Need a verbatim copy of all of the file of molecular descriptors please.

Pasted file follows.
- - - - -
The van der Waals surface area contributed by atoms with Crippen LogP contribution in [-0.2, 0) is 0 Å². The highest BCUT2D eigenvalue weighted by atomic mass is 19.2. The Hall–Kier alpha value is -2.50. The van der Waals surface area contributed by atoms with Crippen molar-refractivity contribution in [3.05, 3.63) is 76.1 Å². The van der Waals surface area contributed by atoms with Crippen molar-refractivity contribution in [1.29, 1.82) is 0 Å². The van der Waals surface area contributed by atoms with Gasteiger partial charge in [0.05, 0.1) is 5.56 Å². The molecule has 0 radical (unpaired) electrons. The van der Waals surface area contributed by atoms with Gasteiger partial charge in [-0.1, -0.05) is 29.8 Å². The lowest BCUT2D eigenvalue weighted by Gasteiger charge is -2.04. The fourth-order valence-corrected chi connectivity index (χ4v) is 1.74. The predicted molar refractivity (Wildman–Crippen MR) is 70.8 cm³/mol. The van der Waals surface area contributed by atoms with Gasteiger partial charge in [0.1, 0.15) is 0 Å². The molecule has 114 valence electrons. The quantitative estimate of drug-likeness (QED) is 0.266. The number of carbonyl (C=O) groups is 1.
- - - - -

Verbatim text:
The van der Waals surface area contributed by atoms with Crippen LogP contribution in [-0.2, 0) is 0 Å². The highest BCUT2D eigenvalue weighted by atomic mass is 19.2. The Hall–Kier alpha value is -2.50. The van der Waals surface area contributed by atoms with Crippen molar-refractivity contribution in [3.05, 3.63) is 76.1 Å². The van der Waals surface area contributed by atoms with Crippen molar-refractivity contribution in [1.29, 1.82) is 0 Å². The van der Waals surface area contributed by atoms with Gasteiger partial charge in [0.05, 0.1) is 5.56 Å². The molecule has 0 radical (unpaired) electrons. The van der Waals surface area contributed by atoms with Gasteiger partial charge in [-0.1, -0.05) is 29.8 Å². The lowest BCUT2D eigenvalue weighted by Gasteiger charge is -2.04. The fourth-order valence-corrected chi connectivity index (χ4v) is 1.74. The predicted molar refractivity (Wildman–Crippen MR) is 70.8 cm³/mol. The van der Waals surface area contributed by atoms with Gasteiger partial charge in [0.1, 0.15) is 0 Å². The molecule has 114 valence electrons. The quantitative estimate of drug-likeness (QED) is 0.266. The number of carbonyl (C=O) groups is 1.